As always, we appreciate and welcome comments or feedback on our work, as well as information or questions concerning Virginia's natural communities. Click here for contact information.

This classification is the result of work by numerous people over a period of many years. The authors thank them and regret that space and logistics preclude mentioning everyone who has contributed to our knowledge of Virginia vegetation.

A large number of current and former DCR-DNH employees and contractors have conducted or assisted with ecological field work, data analysis, and data management but special thanks are extended to Kirsten Hazler, Barbara Gregory, Megan Rollins, Kathleen McCoy, Dean Walton, Tom Rawinski, Bill Moorhead, Shelly Parrish, Joe Weber, Chris Clampitt, Tad Zebryk, Chris Ludwig, Allen Belden, Nancy Van Alstine, Johnny Townsend, Mark Hall, Tresha White, Gina Pisoni, Catherine Johnson, Claiborne Woodall, Bill Dingus, Bryan Wender, Rebecca Wilson, Darren Loomis, Dot Field, Mike Leahy, Jennifer Allen, David Richert, Mike Lipford, and Dorothy Allard for major or sustained contributions.

Cooperators and consultants who have provided invaluable data and assistance include Harold Adams, Mark Anderson, Woodward Bousquet, Pete Bowman, Eric Butler, Elizabeth Byers, Kevin Caldwell, Byron Carmean, Leah Ceperley, Gwynn Crichton, Tom Dierauf, Judy Dunscomb, Tabitha Eagle, Don Gowan, Stephanie Flack, Cris Fleming, Tony Fleming, Irene Frenz, Cecil Frost, Tom Govus, Jason Harrison, Mike Hayslett, Michael Kieffer, David Knepper, Susan Leopold, Steve Martin, Robert Mueller, Leah Oliver, Ken Metzler, Erik Molleen, Doug Ogle, Greg Podniesinski, Stephanie Perles, Milo Pyne, Rick Rheinhardt, Erin Riley, Garrie Rouse, Mike Schafale, Vickie Shufer, Rod Simmons, Rob Simpson, Jocelyn Sladen, Christine Small, Charles Smith, Lesley Sneddon, Scott Southworth, Steve Stephenson, Charles (Mo) Stevens, Mary Travaglini, Jim Vanderhorst, Donna Ware, Stewart Ware, Alan Weakley, Tom Wieboldt, Hal Wiggins, Gary Williamson, and John Young.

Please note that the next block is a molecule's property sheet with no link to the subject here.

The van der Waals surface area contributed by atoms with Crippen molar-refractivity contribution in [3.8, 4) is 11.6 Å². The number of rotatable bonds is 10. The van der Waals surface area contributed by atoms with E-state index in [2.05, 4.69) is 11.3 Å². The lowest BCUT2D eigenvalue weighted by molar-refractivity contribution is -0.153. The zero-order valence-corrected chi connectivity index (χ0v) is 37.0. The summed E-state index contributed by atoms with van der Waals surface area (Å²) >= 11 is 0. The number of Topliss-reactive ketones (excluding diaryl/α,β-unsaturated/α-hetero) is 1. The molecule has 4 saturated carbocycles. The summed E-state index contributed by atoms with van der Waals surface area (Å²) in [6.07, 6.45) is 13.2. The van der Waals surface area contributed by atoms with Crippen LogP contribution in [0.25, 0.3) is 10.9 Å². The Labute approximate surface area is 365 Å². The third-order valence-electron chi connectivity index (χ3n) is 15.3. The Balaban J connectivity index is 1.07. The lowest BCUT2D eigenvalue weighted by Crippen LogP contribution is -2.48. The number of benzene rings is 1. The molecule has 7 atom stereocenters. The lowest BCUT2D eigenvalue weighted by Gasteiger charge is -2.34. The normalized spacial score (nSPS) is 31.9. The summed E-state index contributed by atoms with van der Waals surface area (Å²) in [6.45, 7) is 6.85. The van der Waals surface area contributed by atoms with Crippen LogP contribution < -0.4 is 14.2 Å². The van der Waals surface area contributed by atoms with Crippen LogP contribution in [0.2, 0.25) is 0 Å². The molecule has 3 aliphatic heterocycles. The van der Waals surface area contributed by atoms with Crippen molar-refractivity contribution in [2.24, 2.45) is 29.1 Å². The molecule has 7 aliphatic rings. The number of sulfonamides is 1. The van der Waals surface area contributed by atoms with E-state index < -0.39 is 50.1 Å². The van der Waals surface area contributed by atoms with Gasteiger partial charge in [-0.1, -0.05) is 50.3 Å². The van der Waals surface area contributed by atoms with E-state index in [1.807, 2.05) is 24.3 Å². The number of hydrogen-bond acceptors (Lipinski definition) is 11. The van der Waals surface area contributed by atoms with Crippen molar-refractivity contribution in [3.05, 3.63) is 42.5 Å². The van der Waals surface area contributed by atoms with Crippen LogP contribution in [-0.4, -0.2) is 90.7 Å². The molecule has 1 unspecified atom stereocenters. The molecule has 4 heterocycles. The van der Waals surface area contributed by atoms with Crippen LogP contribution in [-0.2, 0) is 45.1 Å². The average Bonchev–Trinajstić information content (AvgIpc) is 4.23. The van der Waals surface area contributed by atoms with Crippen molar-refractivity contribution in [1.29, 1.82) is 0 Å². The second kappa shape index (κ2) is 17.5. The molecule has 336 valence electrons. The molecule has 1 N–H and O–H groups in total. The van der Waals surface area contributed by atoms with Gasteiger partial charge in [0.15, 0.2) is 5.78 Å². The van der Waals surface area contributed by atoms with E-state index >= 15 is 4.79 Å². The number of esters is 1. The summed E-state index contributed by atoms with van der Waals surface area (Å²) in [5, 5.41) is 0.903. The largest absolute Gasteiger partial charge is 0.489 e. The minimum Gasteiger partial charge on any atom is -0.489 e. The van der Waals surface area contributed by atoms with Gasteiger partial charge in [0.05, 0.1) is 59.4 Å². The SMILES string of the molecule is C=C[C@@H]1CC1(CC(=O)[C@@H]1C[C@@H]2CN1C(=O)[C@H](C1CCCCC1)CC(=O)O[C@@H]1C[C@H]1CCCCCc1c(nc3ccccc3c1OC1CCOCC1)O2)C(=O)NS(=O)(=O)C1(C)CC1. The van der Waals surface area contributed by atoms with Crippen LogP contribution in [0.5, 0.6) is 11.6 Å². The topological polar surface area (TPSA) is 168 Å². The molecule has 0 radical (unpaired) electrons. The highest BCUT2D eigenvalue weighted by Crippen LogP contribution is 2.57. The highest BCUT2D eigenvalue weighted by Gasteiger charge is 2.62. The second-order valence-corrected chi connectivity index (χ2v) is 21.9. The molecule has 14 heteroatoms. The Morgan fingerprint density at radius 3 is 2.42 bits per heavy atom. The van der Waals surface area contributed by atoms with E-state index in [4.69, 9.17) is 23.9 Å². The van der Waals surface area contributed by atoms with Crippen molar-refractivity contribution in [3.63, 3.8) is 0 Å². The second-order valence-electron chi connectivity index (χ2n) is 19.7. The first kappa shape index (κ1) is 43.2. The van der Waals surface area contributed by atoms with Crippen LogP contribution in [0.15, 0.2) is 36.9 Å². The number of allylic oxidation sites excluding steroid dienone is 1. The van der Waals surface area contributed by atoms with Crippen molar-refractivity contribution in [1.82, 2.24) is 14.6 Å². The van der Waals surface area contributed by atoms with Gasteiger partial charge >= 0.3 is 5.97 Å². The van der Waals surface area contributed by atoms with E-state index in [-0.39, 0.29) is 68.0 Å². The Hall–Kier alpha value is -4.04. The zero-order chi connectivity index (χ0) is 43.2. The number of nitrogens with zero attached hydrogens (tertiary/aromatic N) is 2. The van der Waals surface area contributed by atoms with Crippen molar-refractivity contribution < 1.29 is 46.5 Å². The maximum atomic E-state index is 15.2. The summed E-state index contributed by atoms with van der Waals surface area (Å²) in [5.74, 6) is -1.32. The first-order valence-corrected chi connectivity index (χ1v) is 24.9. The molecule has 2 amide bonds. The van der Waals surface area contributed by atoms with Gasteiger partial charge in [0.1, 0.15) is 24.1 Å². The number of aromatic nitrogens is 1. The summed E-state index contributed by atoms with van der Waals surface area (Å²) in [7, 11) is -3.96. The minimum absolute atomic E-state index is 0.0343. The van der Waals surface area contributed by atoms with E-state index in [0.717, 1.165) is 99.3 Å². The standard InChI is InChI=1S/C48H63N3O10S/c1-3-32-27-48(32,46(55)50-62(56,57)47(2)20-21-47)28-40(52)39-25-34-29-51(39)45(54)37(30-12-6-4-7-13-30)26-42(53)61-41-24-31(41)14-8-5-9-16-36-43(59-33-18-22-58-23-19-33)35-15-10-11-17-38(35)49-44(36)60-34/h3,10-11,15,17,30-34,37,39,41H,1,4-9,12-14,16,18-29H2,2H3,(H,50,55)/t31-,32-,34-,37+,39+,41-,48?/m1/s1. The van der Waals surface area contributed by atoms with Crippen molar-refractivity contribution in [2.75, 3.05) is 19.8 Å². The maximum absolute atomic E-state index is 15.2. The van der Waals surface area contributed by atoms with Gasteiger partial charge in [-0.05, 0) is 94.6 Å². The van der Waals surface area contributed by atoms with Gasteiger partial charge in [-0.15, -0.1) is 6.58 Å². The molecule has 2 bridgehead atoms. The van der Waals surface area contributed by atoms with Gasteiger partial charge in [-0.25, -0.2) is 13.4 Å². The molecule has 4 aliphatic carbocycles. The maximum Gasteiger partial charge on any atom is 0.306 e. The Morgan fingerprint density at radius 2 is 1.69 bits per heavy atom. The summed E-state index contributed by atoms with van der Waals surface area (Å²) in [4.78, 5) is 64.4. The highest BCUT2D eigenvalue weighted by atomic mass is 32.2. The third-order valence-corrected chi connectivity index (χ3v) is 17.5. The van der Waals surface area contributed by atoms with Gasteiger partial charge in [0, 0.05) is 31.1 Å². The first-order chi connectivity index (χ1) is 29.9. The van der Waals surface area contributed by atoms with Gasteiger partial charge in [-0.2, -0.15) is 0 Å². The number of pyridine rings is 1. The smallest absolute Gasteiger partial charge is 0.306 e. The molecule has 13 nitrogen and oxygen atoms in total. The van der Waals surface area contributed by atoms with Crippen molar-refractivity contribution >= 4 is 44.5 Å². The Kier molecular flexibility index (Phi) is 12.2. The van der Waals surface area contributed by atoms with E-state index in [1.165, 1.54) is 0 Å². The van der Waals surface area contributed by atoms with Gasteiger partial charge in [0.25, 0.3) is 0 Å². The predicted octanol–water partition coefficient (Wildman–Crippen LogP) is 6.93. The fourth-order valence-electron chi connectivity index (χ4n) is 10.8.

Finally, we gratefully acknowledge our clients who have supported community inventory and documentation in Virginia in substantial ways - National Park Service: Kristen Allen, Tom Blount, Wendy Cass, Gordon Olson, Nick Fisichelli, Bryan Gorsira, Beth Johnson, Melissa Kangas, John Karish, Chris Lea, Diane Pavek, Carol Pollio, Chuck Rafkind, Brent Steury, and many others. U.S. Forest Service: John Bellemore, Steve Croy, Mike Donahue, Kenneth Hickman, Fred Huber, Lisa Nutt, Jesse Overcash, and many others. Department of Defense: Jason Applegate, Robert Dennis, Alan Dyke, York Grow, Dorothy Keough, Tim Stamps, and Robert Wheeler. U.S. Environmental Protection Agency: Alva Brunner. U.S. Fish and Wildlife Service: Stephanie Brady, Lloyd Culp, Pamela Denmon, John Gallegos, Sue Rice, and John Schroer. NatureServe: Milo Pyne, Mary Russo, Lesley Sneddon, Judy Teague, Rickie White, and others. Virginia Outdoors Foundation: Leslie Grayson.

DCR-DNH Data Manager Megan Rollins collaborated with the ecology group in designing this website, was responsible for its practical implementation and iterative updates over the years. We also thank all the individuals who have graciously contributed photgraphs to the website, especially Irvine Wilson, Hal Horwitz and Kenneth Lawless.